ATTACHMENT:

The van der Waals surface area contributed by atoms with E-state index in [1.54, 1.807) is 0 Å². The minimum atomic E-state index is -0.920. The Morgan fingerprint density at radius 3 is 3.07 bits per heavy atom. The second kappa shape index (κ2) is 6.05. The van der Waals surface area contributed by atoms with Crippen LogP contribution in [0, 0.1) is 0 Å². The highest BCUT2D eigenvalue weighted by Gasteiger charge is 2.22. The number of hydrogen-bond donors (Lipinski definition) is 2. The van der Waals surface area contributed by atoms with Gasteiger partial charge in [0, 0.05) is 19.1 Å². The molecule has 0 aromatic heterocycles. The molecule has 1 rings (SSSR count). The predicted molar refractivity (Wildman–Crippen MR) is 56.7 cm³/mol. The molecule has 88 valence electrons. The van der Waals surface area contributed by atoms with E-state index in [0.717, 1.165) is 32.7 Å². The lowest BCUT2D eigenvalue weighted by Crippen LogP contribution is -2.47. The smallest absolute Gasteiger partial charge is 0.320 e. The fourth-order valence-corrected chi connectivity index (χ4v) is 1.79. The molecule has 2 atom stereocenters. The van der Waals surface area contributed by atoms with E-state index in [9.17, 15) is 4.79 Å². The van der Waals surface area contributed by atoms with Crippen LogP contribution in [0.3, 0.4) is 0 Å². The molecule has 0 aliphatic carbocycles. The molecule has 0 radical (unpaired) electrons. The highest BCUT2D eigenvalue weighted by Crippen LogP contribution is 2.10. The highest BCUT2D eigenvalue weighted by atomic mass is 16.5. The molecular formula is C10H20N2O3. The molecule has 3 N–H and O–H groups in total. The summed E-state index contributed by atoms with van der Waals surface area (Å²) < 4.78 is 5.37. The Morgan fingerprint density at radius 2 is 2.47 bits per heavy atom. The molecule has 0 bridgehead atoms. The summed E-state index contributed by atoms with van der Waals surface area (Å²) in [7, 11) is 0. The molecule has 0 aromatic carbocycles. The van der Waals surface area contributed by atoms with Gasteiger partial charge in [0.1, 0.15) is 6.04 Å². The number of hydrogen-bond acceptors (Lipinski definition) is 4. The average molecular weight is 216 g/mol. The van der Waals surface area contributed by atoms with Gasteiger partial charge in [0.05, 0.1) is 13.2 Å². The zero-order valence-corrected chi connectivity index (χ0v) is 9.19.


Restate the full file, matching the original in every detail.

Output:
The van der Waals surface area contributed by atoms with E-state index in [1.54, 1.807) is 0 Å². The minimum atomic E-state index is -0.920. The Morgan fingerprint density at radius 3 is 3.07 bits per heavy atom. The second kappa shape index (κ2) is 6.05. The van der Waals surface area contributed by atoms with Crippen LogP contribution in [0, 0.1) is 0 Å². The highest BCUT2D eigenvalue weighted by Gasteiger charge is 2.22. The number of hydrogen-bond donors (Lipinski definition) is 2. The van der Waals surface area contributed by atoms with Gasteiger partial charge in [0, 0.05) is 19.1 Å². The molecule has 0 aromatic heterocycles. The molecule has 1 rings (SSSR count). The predicted molar refractivity (Wildman–Crippen MR) is 56.7 cm³/mol. The molecule has 88 valence electrons. The van der Waals surface area contributed by atoms with E-state index in [0.717, 1.165) is 32.7 Å². The lowest BCUT2D eigenvalue weighted by Crippen LogP contribution is -2.47. The smallest absolute Gasteiger partial charge is 0.320 e. The fourth-order valence-corrected chi connectivity index (χ4v) is 1.79. The molecule has 2 atom stereocenters. The van der Waals surface area contributed by atoms with E-state index in [9.17, 15) is 4.79 Å². The van der Waals surface area contributed by atoms with Crippen LogP contribution in [0.3, 0.4) is 0 Å². The molecule has 0 aliphatic carbocycles. The molecule has 0 radical (unpaired) electrons. The highest BCUT2D eigenvalue weighted by Crippen LogP contribution is 2.10. The highest BCUT2D eigenvalue weighted by atomic mass is 16.5. The molecular formula is C10H20N2O3. The molecule has 3 N–H and O–H groups in total. The summed E-state index contributed by atoms with van der Waals surface area (Å²) < 4.78 is 5.37. The Morgan fingerprint density at radius 2 is 2.47 bits per heavy atom. The molecule has 0 bridgehead atoms. The summed E-state index contributed by atoms with van der Waals surface area (Å²) in [7, 11) is 0. The molecule has 0 aromatic carbocycles. The van der Waals surface area contributed by atoms with Gasteiger partial charge in [0.1, 0.15) is 6.04 Å². The number of hydrogen-bond acceptors (Lipinski definition) is 4. The average molecular weight is 216 g/mol. The van der Waals surface area contributed by atoms with Gasteiger partial charge in [0.05, 0.1) is 13.2 Å². The zero-order valence-corrected chi connectivity index (χ0v) is 9.19.